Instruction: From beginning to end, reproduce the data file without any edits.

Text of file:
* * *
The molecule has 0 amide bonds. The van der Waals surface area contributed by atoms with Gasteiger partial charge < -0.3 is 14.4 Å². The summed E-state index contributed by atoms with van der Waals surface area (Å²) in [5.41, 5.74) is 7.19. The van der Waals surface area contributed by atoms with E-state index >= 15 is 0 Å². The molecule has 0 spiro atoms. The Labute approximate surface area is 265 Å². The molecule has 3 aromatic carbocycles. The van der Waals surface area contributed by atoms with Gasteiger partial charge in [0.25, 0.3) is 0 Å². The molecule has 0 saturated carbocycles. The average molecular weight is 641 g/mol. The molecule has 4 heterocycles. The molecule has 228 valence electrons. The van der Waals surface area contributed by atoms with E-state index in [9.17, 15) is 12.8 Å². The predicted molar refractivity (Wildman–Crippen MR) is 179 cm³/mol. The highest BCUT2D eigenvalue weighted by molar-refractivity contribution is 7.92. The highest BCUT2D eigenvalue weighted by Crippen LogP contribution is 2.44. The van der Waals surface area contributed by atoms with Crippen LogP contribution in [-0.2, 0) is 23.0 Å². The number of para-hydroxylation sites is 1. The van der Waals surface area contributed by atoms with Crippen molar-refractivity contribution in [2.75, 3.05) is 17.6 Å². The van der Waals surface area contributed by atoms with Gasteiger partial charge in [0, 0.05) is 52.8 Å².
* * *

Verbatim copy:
The molecule has 0 amide bonds. The van der Waals surface area contributed by atoms with Gasteiger partial charge < -0.3 is 14.4 Å². The summed E-state index contributed by atoms with van der Waals surface area (Å²) in [5.41, 5.74) is 7.19. The van der Waals surface area contributed by atoms with E-state index >= 15 is 0 Å². The molecule has 0 spiro atoms. The Labute approximate surface area is 265 Å². The molecule has 3 aromatic carbocycles. The van der Waals surface area contributed by atoms with Gasteiger partial charge in [0.25, 0.3) is 0 Å². The molecule has 0 saturated carbocycles. The average molecular weight is 641 g/mol. The molecule has 4 heterocycles. The molecule has 228 valence electrons. The van der Waals surface area contributed by atoms with E-state index in [9.17, 15) is 12.8 Å². The predicted molar refractivity (Wildman–Crippen MR) is 179 cm³/mol. The highest BCUT2D eigenvalue weighted by molar-refractivity contribution is 7.92. The highest BCUT2D eigenvalue weighted by Crippen LogP contribution is 2.44. The van der Waals surface area contributed by atoms with Crippen LogP contribution in [-0.2, 0) is 23.0 Å². The number of para-hydroxylation sites is 1. The van der Waals surface area contributed by atoms with Crippen molar-refractivity contribution in [2.75, 3.05) is 17.6 Å². The van der Waals surface area contributed by atoms with Gasteiger partial charge in [0, 0.05) is 52.8 Å².